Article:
Aebleskiver freeze well in a plastic zipper bag, and microwave nicely when you are ready to eat them again.  Enjoy!

Saturday, January 9, 2021

Canning Pineapple on the Wood Cookstove

First, some news: Nancy and I finally made donuts again, so there are now pictures on that post from April.

Speaking of April, sometime around Easter of last year, one of the grocery stores near us sold pineapples for less than a dollar each with no limits on the number you could buy.  We bought five and I canned at least three of them.  That was the first time I had ever canned pineapple, and when we opened a jar to taste it, we were immediately hooked.  Home-canned pineapple has outstanding flavor!  My personal opinion is that the flavor is so good because it is in glass rather than metal or plastic.

At any rate, pineapple went on sale again at the same store right around Christmas, and I finally got around to canning the ones we bought just last Thursday.

As always when I'm water bath canning on a wood cookstove, I start by putting my canner full of water directly over the firebox.  Because I knew that preparing the pineapple for canning wouldn't take very long, I also put my sugar syrup on to come to a boil.  Pineapple is very sweet on its own, so I made a very light syrup.  Canning manuals say that a light syrup is one cup of sugar to three cups of water.  I made mine a little lighter than that even.

When I'm water bath canning, I always like to have the teakettle near the fire too, in case I've missed my guess and have to add water to the canner.  Using boiling water from the teakettle doesn't cool the canner down when you add it, which is important to keeping your processing time accurate.

The canning lids are in warm water on the cooler part of the stove away from the fire.

The Margin Gem with canner, syrup,
teakettle, and lids heating up.  The
oven door is open because, well, it's
January, you know.

With all of that on the stove, I went to the counter in the pantry to get the pineapple into the jars.  I cut them into pieces that would be larger than commercially canned tidbits but smaller than what are sold as pineapple chunks.  Fill the jars to within a half-inch of the top.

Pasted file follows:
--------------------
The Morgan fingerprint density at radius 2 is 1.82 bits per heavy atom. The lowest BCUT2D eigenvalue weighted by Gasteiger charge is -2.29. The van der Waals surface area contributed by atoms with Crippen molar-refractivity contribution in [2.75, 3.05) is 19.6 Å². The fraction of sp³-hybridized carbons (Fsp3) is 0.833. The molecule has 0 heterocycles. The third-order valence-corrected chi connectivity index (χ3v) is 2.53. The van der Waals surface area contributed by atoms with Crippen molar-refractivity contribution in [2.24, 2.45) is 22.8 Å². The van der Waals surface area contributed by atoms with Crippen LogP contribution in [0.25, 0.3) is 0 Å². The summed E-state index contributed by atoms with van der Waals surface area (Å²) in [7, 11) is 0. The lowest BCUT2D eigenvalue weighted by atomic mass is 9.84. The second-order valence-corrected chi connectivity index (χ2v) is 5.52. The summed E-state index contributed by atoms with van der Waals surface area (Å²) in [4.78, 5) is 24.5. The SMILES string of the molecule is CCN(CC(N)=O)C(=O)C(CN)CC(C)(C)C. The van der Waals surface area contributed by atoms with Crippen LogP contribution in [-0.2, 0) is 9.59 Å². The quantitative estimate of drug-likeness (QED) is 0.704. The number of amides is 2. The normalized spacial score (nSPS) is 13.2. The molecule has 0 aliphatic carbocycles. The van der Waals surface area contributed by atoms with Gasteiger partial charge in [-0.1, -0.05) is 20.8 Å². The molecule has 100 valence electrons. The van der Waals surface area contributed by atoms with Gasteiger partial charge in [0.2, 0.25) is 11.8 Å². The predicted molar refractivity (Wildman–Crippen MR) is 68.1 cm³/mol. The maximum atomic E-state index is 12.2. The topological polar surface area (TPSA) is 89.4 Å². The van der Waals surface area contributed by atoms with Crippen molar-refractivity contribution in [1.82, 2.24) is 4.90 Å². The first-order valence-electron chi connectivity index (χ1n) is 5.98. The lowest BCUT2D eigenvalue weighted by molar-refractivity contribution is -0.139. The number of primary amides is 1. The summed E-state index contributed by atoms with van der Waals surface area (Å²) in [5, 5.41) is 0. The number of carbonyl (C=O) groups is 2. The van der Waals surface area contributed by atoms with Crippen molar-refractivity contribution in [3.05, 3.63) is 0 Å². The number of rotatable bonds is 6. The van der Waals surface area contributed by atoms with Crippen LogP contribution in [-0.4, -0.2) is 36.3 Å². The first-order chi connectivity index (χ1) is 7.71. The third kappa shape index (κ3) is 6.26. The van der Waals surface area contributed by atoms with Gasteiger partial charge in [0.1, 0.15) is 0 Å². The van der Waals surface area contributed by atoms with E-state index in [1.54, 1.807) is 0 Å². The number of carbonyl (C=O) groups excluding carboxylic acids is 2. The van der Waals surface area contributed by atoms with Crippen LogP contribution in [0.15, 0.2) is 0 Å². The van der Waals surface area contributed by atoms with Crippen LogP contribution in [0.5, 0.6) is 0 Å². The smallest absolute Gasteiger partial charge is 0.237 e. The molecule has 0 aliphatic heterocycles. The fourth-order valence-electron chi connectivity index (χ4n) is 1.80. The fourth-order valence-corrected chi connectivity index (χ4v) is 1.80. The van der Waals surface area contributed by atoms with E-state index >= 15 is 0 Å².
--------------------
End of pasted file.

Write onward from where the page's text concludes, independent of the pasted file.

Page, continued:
Both times I've canned pineapple, it worked out that you can roughly figure that one pineapple will yield two jars full.

After covering the fruit with the boiling syrup and affixing the lids and bands, all went into the canner.  This time, right after putting in one of the first jars, I heard that telltale "pop" of a jar that just broke.  I tried to lift the suspect jar up to see if that was what happened, but I couldn't tell for sure.  Once I had the rest of the jars in the canner and I lifted the lid to see if the water had reached the rolling boil that tells me when to start counting processing time, look what was floating.

As frustrating as that is, it happens sometimes!  

My most recent Ball Blue Book says that pineapple in pint jars needs to process for 15 minutes in the boiling water bath.

As you can see, the finished product is a beautiful yellow, and it adds a nice bit of color to the fruit room shelves.  Back in April, I pushed the pencil on this, and when pineapple is less than a dollar each and you include the cost of the sugar and the canning lids, you can save quite a bit of money on canned pineapple by putting it up yourself.  Besides that, the flavor is fantastic!